Student Spotlight: Stephen Wagner

Stephen Wagner, our first ever crowned Mr. Gyrene, is a sophomore double majoring in Psychology and Business from Johns Creek, GA. Coming from a family of 19 kids, Stephen is a member of the Papist Rugby club, a Resident Assistant for Sebastian Hall, and an avid juggler of torches, pins, and apples. Stephen loves to make people laugh, hang out with his friends, and describes himself as a light-hearted guy who loves to entertain. We were able to meet with the one and only Mr. Gyrene for an inside scoop on his many talents, interests, and what he holds most important in his life.

Hey, Stephen! Let's start out with one of those questions: what is your personal philosophy, in regard to life and work?


I would say that right now, being a sophomore in college, I'm still cultivating a set of core values that will contribute to my overall personal philosophy.

I’m currently focused on creating fundamental principles that I will govern myself in accordance to. With that being said, I believe that the different things that I participate in - like rugby, for example - has taught me core principles through experience. The values I learned on the rugby field, or through sports, are what really shaped my life. In my effort to deepen in personal growth,

I recently joined the Aletes Arete household because it is geared towards my personal betterment through Christ, so I am confident that it well help facilitate my personal philosophy.

With a double major in Psychology and Business, what field do you hope to enter into post-graduation?

I’m not particularly sure want I want to do yet (I’m still only a sophomore, after all!), but I recently decided to pursue a Psychology major because it’s definitely something I’m interested in and it coincides well with the Business field. I want to know how people think, and why they do the things they do, so that I can do a lot of good for the public through business.

Also, my interest in Psychology stems from my family - I have siblings with special needs, and my coursework has helped me interact with them and understand the underlying circumstances of their conditions. So while I am still figuring out what I want to do after graduation, I believe what I’m currently studying will help me come to know what I’m called to do.

That’s a great outlook to have as an underclassmen. In your opinion, what would you say are your three best qualities?

I would say confidence, intelligence, and intuitiveness.

So, you’re a member of the Papist Rugby team! Tell us about your experience with the sport.

I played rugby all through high school, so it has been apart of my life for awhile. I went to a boarding school in Scranton, PA, so the majority of my time was dedicated to school and rugby.

My team traveled often for games and tournaments as well, which was awesome because the sport brought me to new places. While it is a smaller sport, it definitely has the best team culture and fanbase. It has taught me a lot of character-building lessons, especially when I was injured during a game and throughout my recovery.

Oh, no! How were you injured?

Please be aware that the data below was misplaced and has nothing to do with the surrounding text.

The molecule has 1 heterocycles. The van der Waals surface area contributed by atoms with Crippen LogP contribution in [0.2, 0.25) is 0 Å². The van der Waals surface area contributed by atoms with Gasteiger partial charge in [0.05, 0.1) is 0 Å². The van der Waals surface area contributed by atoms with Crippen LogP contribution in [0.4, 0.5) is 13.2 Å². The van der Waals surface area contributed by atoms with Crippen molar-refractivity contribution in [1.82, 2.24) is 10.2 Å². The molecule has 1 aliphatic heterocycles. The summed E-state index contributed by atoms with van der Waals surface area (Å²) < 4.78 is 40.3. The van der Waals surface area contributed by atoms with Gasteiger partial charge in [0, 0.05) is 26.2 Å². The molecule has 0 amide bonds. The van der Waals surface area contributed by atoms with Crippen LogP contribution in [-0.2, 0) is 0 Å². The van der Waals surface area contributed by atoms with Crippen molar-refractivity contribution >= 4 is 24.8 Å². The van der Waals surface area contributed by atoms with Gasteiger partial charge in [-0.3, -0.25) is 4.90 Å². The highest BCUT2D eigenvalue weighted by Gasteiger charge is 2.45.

In my senior year of high school, I fractured my face - right above my right eye. It was honestly one of the scariest experiences of my life. When I went to the hospital, I knew my face was definitely fractured but I didn't let the gravity of it "sink in" until after the doctor brought up the high possibility of brain surgery.

They were worried that fragments of bone from my skull went back into my eye and were, I guess, stuck in my brain. I was on the phone with my mom, and when I heard the news I immediately thought "Oh no, my life is going to change." I thought I was going to have to take off o year of school and fall behind - something that would devastate any high school senior looking forward to graduation. I was also the captain of the rugby team, so I had the added pressure of letting my team down and missing out on playing the sport I loved. 

Fortunately the next day, I was re-evaluated and the doctors concluded I didn't need the surgery after all. It was definitely the scariest 24 hours of my life, though! 

How did you get through that difficult period of your life?

The environment of my boarding school was one of brotherhood - I was with the same group of guys day in and day out, so the bond I had with my friends was incredibly solid. I remember talking to my roommates about everything, telling them how terrified I was due to the extent of my injury and the initial course of action my doctor gave me.

To be honest, I was really looking for sympathy.

My roommates really picked me up and kicked me out of that funk, saying, "DUDE. You're the rugby captain, and you're playing ruby. Injuries happen. Right now, this {possible surgery and long recovery] has got to happen to get you better." It wasn't meant to be harsh, rather a "snap out of it" pep-talk and made me realize that I have to handle what I need to do right now to ensure that I fully recover. I was able to get through it by taking their advice, and looking at my recovery as something that has to be done so that I can be there for my team and get better.

So, you're the first-ever Mr. Gyrene! How did it feel to be crowned?

It's such an honor!

My answer to people is usually that I feel, you know, a lot of emotions - but I haven't really thought about it as being the "first ever"! It's very cool to be a part of a new Ave tradition, especially at its conception. 

The competition was awesome and a lot of fun, too, and all the guys had a blast on stage. Mr. Gyrene will definitely go down as one of my best memories from college.